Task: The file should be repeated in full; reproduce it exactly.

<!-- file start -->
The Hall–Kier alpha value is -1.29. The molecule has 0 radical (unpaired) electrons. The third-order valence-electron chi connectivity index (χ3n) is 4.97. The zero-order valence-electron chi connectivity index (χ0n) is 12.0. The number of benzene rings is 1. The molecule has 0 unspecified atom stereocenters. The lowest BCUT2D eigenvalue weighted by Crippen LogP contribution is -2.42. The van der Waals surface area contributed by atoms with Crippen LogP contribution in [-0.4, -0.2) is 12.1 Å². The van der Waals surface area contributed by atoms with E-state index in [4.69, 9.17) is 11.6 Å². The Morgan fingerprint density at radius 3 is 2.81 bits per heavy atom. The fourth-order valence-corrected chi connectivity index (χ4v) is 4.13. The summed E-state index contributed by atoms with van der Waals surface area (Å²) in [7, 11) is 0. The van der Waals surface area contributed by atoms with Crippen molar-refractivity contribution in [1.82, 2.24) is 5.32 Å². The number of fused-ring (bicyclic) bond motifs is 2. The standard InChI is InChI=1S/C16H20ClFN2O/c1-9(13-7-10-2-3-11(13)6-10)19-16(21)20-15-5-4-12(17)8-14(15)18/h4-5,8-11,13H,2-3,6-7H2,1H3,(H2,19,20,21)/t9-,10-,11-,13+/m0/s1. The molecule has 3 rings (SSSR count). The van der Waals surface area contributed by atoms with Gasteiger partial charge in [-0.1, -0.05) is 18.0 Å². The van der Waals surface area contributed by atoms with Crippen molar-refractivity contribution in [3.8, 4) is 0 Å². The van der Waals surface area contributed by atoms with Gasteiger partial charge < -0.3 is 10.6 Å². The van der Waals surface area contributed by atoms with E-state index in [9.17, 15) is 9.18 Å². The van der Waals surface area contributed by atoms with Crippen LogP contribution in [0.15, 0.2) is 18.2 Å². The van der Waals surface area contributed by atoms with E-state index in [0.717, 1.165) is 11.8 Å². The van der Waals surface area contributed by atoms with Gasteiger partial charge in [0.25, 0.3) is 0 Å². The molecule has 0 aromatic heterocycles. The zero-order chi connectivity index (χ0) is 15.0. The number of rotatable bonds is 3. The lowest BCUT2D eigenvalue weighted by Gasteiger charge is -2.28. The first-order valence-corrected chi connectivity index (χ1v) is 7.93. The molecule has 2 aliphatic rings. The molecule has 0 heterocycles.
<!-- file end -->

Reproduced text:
The Hall–Kier alpha value is -1.29. The molecule has 0 radical (unpaired) electrons. The third-order valence-electron chi connectivity index (χ3n) is 4.97. The zero-order valence-electron chi connectivity index (χ0n) is 12.0. The number of benzene rings is 1. The molecule has 0 unspecified atom stereocenters. The lowest BCUT2D eigenvalue weighted by Crippen LogP contribution is -2.42. The van der Waals surface area contributed by atoms with Crippen LogP contribution in [-0.4, -0.2) is 12.1 Å². The van der Waals surface area contributed by atoms with E-state index in [4.69, 9.17) is 11.6 Å². The Morgan fingerprint density at radius 3 is 2.81 bits per heavy atom. The fourth-order valence-corrected chi connectivity index (χ4v) is 4.13. The summed E-state index contributed by atoms with van der Waals surface area (Å²) in [7, 11) is 0. The van der Waals surface area contributed by atoms with Crippen molar-refractivity contribution in [1.82, 2.24) is 5.32 Å². The number of fused-ring (bicyclic) bond motifs is 2. The standard InChI is InChI=1S/C16H20ClFN2O/c1-9(13-7-10-2-3-11(13)6-10)19-16(21)20-15-5-4-12(17)8-14(15)18/h4-5,8-11,13H,2-3,6-7H2,1H3,(H2,19,20,21)/t9-,10-,11-,13+/m0/s1. The molecule has 3 rings (SSSR count). The van der Waals surface area contributed by atoms with Gasteiger partial charge in [-0.1, -0.05) is 18.0 Å². The van der Waals surface area contributed by atoms with Crippen molar-refractivity contribution in [3.8, 4) is 0 Å². The van der Waals surface area contributed by atoms with Gasteiger partial charge < -0.3 is 10.6 Å². The van der Waals surface area contributed by atoms with E-state index in [9.17, 15) is 9.18 Å². The van der Waals surface area contributed by atoms with Crippen LogP contribution in [0.15, 0.2) is 18.2 Å². The van der Waals surface area contributed by atoms with E-state index in [0.717, 1.165) is 11.8 Å². The van der Waals surface area contributed by atoms with Gasteiger partial charge in [0.25, 0.3) is 0 Å². The molecule has 0 aromatic heterocycles. The zero-order chi connectivity index (χ0) is 15.0. The number of rotatable bonds is 3. The lowest BCUT2D eigenvalue weighted by Gasteiger charge is -2.28. The first-order valence-corrected chi connectivity index (χ1v) is 7.93. The molecule has 2 aliphatic rings. The molecule has 0 heterocycles.